Subject: I have found a DVD that I think you would enjoy
Actors: Charlotte Ayanna, Ethan Embry, Peter Facinelli, Scott Foley, Jennifer Garner
Director: Marc Fusco
Genres: Comedy, Drama
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Gina L. (ginarae3) from ANN ARBOR, MI
Reviewed on 4/8/2008...
sounds like it would be an interesting movie, but was very amatuerish and awful. lame ending.
1 of 1 member(s) found this review helpful.
Only-A-Child | 02/08/2006
(1 out of 5 stars)
""Stealing Time" actually dates back to 2001 when it was mysteriously titled "Rennie's Landing". Which explains how director Marc Fusco was able to afford this cast of now established television/movie actors in what is obviously an extremely low budget production. About ten minutes into the film you understand why this thing never got a theatrical release after it made the film festival rounds several years ago.
Its recent distribution by Franchise Pictures probably reflects a perception that the rising popularity of certain cast members can be milked to recover some of the modest production costs. Although not a great addition to anyone's resume, young actors have done worse things when they were desperately seeking acting work of any kind.
Peter Facinelli, Ethan Embry, Scott Foley and Charlotte Ayanna play college friends who do an early "Big Chill" reunion and compare war stories about the failure of reality to measure up to their dreams.
Unfortunately nothing else happens, absolutely nothing. Yes Alec (Facinelli) dreams about a liquor store holdup and a bank robbery, which are then "cheaply and lamely" staged to completely inappropriate music. It is the least suspenseful bank job since W.C. Fields was the guard in "The Bank Dick".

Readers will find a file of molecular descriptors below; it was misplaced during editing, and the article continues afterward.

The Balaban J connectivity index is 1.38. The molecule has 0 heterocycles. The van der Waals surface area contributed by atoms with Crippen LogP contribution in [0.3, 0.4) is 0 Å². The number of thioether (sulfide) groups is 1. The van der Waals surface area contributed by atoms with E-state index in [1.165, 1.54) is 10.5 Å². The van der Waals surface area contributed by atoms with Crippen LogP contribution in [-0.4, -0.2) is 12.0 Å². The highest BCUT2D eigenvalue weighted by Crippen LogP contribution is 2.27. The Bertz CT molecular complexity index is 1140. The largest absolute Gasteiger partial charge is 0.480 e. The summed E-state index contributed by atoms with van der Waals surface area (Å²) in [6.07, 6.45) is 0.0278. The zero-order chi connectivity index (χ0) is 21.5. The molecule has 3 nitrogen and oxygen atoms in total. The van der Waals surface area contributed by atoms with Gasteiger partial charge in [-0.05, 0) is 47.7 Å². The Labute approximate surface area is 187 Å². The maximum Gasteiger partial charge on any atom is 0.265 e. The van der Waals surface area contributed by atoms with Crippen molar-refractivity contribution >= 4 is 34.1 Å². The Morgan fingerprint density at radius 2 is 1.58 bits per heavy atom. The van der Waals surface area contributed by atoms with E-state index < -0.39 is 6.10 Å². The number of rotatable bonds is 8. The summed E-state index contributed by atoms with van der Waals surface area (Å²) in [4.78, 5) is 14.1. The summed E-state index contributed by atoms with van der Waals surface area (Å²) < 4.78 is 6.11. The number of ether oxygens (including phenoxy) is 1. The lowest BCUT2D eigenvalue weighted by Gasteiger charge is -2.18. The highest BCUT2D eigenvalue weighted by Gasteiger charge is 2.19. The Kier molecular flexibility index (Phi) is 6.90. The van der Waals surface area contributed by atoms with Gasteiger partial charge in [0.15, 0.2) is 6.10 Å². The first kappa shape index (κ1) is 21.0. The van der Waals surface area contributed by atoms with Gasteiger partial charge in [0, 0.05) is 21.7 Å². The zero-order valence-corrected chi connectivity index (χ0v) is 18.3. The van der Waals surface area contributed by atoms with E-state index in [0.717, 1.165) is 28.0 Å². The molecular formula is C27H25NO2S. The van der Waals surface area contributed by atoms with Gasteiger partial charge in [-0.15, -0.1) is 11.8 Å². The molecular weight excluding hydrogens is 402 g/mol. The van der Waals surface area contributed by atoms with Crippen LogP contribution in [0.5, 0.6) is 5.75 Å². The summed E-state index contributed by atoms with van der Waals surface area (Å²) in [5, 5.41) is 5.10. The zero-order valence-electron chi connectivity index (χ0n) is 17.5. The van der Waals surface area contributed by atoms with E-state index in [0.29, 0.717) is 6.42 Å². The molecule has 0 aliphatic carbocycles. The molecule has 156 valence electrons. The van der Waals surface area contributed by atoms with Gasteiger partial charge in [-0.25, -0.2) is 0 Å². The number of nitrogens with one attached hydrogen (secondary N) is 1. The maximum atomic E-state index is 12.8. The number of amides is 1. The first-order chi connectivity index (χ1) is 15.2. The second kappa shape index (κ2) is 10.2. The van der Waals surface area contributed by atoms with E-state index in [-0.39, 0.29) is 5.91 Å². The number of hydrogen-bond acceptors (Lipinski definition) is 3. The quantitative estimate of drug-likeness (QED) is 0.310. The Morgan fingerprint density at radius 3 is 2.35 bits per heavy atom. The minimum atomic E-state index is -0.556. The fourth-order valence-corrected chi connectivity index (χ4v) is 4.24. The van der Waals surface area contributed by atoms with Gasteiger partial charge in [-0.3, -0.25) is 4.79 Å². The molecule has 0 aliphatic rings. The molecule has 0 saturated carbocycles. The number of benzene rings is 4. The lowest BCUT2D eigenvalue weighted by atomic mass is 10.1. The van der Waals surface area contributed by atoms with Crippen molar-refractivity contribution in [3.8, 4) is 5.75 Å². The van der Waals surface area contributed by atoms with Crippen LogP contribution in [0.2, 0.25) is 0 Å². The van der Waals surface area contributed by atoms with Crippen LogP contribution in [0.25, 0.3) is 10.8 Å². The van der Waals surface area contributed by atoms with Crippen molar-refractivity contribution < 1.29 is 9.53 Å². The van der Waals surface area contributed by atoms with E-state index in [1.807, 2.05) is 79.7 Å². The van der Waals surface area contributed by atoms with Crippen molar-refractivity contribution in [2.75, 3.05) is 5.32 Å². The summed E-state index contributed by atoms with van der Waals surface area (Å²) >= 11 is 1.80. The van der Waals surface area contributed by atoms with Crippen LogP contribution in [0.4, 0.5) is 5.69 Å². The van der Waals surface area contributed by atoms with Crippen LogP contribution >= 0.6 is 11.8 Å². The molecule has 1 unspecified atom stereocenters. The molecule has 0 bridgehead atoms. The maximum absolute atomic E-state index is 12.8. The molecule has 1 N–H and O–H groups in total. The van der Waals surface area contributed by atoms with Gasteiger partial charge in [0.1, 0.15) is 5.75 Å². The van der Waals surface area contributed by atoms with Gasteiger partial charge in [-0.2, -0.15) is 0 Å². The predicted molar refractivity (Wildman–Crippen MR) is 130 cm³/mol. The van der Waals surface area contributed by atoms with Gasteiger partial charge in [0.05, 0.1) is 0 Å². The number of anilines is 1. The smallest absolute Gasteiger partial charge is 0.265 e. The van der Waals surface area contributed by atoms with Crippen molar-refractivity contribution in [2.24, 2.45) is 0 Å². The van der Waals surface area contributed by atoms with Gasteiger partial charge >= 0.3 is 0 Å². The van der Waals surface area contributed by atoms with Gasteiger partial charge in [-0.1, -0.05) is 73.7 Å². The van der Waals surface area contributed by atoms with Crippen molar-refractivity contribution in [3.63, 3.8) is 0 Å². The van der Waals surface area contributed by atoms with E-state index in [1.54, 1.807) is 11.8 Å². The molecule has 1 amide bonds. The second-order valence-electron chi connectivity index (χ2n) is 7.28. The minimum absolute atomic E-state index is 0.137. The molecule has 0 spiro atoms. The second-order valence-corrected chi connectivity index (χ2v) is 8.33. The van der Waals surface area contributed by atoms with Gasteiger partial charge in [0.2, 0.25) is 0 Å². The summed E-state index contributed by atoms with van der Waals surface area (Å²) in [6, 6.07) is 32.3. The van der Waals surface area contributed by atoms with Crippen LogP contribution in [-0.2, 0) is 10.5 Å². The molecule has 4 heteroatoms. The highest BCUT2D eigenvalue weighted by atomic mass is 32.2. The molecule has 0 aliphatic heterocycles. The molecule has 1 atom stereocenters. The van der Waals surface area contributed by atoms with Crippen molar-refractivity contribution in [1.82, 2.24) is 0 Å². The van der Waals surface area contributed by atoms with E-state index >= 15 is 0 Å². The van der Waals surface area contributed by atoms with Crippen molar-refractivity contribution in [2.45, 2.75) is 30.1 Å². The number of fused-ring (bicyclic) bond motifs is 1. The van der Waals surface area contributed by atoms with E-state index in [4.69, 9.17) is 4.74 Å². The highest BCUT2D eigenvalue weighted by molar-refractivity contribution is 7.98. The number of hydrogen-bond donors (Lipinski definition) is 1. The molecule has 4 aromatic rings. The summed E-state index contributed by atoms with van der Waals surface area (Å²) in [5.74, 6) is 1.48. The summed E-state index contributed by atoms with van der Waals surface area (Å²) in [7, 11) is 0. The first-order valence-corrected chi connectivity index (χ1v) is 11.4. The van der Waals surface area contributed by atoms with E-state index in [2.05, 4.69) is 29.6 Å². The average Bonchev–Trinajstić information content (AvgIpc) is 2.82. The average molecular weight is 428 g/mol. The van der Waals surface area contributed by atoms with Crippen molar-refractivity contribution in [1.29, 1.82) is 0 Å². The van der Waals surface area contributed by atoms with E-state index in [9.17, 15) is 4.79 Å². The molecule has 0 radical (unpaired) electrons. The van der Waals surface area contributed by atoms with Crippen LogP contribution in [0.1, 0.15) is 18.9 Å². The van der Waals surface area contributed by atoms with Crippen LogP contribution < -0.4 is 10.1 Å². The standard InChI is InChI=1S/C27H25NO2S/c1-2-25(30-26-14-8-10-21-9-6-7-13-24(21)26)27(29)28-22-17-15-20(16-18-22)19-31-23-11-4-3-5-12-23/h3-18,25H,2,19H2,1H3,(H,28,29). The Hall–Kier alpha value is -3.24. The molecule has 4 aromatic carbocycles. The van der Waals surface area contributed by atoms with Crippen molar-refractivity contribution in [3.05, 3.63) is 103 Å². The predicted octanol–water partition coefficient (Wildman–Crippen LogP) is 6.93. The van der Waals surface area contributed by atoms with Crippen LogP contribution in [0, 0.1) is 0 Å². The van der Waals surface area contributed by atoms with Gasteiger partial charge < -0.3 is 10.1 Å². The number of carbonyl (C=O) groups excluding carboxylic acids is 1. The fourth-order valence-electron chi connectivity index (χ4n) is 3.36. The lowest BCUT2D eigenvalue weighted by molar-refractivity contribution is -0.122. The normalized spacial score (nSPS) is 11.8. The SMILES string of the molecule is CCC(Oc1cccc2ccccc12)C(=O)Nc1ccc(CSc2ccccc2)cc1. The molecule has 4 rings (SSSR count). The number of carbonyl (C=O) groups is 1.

If anyone can point to any moment in "Stealing Time" where something "actually" happens I would like to know about it, because as far as I can tell, not a thing happens in the whole film. Perhaps Fusco, through incessant visual reflections, is trying to say something profound about taking control of one's life before it is too late. Like "St. Elmo's Fire" the movie is littered with every profound thought ever uttered by a young adult who has left the ivory tower to experience the real world for the first time.
I felt Fusco was going for a kind of Howard Hawks Young Professionals in Action "Only Angels Have Wings" motif. Then again, I'm sure I was reading much too much into the film. After all, things actually happen Howard Hawks films.
Then again, what do I know? I'm only a child."